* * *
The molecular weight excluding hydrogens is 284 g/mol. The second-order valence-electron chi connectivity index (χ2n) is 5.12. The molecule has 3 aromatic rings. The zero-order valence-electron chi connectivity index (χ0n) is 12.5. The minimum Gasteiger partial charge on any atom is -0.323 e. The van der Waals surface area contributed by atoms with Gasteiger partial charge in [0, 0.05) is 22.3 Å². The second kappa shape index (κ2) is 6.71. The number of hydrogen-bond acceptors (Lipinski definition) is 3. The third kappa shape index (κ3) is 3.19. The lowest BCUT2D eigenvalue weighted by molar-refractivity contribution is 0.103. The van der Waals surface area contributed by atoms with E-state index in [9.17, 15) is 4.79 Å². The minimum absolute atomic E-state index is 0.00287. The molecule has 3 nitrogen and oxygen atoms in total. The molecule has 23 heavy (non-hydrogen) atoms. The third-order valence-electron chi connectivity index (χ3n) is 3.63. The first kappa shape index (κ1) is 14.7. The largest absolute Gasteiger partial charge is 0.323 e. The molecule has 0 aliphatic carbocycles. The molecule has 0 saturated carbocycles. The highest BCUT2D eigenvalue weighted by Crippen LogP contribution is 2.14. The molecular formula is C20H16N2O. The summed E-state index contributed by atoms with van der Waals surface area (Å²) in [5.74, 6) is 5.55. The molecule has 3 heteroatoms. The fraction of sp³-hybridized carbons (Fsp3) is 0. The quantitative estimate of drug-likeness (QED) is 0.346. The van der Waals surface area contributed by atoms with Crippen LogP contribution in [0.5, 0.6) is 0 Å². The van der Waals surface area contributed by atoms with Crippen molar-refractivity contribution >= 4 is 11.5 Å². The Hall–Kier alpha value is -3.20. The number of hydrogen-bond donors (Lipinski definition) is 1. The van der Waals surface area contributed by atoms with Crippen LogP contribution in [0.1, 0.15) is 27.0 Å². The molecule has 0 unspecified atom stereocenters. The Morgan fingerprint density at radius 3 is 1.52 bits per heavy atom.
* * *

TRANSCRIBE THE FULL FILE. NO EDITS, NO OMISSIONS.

The molecular weight excluding hydrogens is 284 g/mol. The second-order valence-electron chi connectivity index (χ2n) is 5.12. The molecule has 3 aromatic rings. The zero-order valence-electron chi connectivity index (χ0n) is 12.5. The minimum Gasteiger partial charge on any atom is -0.323 e. The van der Waals surface area contributed by atoms with Gasteiger partial charge in [0, 0.05) is 22.3 Å². The second kappa shape index (κ2) is 6.71. The number of hydrogen-bond acceptors (Lipinski definition) is 3. The third kappa shape index (κ3) is 3.19. The lowest BCUT2D eigenvalue weighted by molar-refractivity contribution is 0.103. The van der Waals surface area contributed by atoms with E-state index in [9.17, 15) is 4.79 Å². The minimum absolute atomic E-state index is 0.00287. The molecule has 3 nitrogen and oxygen atoms in total. The molecule has 23 heavy (non-hydrogen) atoms. The third-order valence-electron chi connectivity index (χ3n) is 3.63. The first kappa shape index (κ1) is 14.7. The largest absolute Gasteiger partial charge is 0.323 e. The molecule has 0 aliphatic carbocycles. The molecule has 0 saturated carbocycles. The highest BCUT2D eigenvalue weighted by Crippen LogP contribution is 2.14. The molecular formula is C20H16N2O. The summed E-state index contributed by atoms with van der Waals surface area (Å²) in [5.74, 6) is 5.55. The molecule has 3 heteroatoms. The fraction of sp³-hybridized carbons (Fsp3) is 0. The quantitative estimate of drug-likeness (QED) is 0.346. The van der Waals surface area contributed by atoms with Crippen LogP contribution in [0.5, 0.6) is 0 Å². The van der Waals surface area contributed by atoms with Crippen molar-refractivity contribution >= 4 is 11.5 Å². The Hall–Kier alpha value is -3.20. The number of hydrogen-bond donors (Lipinski definition) is 1. The van der Waals surface area contributed by atoms with Crippen LogP contribution in [0.1, 0.15) is 27.0 Å². The molecule has 0 unspecified atom stereocenters. The Morgan fingerprint density at radius 3 is 1.52 bits per heavy atom.